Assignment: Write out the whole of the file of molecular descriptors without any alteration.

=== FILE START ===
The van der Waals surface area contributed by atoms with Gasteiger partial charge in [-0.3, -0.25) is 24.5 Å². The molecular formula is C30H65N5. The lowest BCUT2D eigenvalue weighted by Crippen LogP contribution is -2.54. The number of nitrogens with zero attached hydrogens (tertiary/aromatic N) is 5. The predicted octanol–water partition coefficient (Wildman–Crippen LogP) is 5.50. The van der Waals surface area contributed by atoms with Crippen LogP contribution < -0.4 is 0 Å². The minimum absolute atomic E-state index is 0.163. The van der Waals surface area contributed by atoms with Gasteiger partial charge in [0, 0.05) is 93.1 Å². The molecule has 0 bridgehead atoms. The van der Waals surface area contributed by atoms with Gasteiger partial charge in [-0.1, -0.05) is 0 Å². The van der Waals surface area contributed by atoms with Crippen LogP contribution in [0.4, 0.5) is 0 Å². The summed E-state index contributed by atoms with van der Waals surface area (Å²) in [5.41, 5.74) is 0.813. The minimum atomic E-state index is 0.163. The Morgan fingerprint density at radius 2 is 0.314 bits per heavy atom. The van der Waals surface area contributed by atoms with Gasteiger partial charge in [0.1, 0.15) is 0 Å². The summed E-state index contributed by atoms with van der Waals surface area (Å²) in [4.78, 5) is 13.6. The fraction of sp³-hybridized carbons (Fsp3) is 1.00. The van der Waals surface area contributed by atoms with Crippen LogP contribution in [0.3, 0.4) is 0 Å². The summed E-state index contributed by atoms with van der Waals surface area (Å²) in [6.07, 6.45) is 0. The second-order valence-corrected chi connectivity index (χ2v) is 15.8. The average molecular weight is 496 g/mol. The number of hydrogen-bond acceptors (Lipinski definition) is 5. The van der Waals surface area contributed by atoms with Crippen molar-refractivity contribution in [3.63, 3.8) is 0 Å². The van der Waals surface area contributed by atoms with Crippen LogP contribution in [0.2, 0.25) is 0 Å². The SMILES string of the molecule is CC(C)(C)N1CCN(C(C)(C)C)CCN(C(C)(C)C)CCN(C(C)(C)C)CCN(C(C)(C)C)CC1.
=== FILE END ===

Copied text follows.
The van der Waals surface area contributed by atoms with Gasteiger partial charge in [-0.3, -0.25) is 24.5 Å². The molecular formula is C30H65N5. The lowest BCUT2D eigenvalue weighted by Crippen LogP contribution is -2.54. The number of nitrogens with zero attached hydrogens (tertiary/aromatic N) is 5. The predicted octanol–water partition coefficient (Wildman–Crippen LogP) is 5.50. The van der Waals surface area contributed by atoms with Crippen LogP contribution < -0.4 is 0 Å². The minimum absolute atomic E-state index is 0.163. The van der Waals surface area contributed by atoms with Gasteiger partial charge in [0, 0.05) is 93.1 Å². The molecule has 0 bridgehead atoms. The van der Waals surface area contributed by atoms with Gasteiger partial charge in [-0.1, -0.05) is 0 Å². The van der Waals surface area contributed by atoms with Crippen LogP contribution in [0.4, 0.5) is 0 Å². The summed E-state index contributed by atoms with van der Waals surface area (Å²) in [5.41, 5.74) is 0.813. The minimum atomic E-state index is 0.163. The Morgan fingerprint density at radius 2 is 0.314 bits per heavy atom. The van der Waals surface area contributed by atoms with Gasteiger partial charge in [0.1, 0.15) is 0 Å². The summed E-state index contributed by atoms with van der Waals surface area (Å²) in [4.78, 5) is 13.6. The fraction of sp³-hybridized carbons (Fsp3) is 1.00. The van der Waals surface area contributed by atoms with Crippen LogP contribution in [0.3, 0.4) is 0 Å². The summed E-state index contributed by atoms with van der Waals surface area (Å²) in [6.07, 6.45) is 0. The second-order valence-corrected chi connectivity index (χ2v) is 15.8. The average molecular weight is 496 g/mol. The number of hydrogen-bond acceptors (Lipinski definition) is 5. The van der Waals surface area contributed by atoms with Crippen molar-refractivity contribution in [3.63, 3.8) is 0 Å². The van der Waals surface area contributed by atoms with Crippen LogP contribution in [0.2, 0.25) is 0 Å². The SMILES string of the molecule is CC(C)(C)N1CCN(C(C)(C)C)CCN(C(C)(C)C)CCN(C(C)(C)C)CCN(C(C)(C)C)CC1.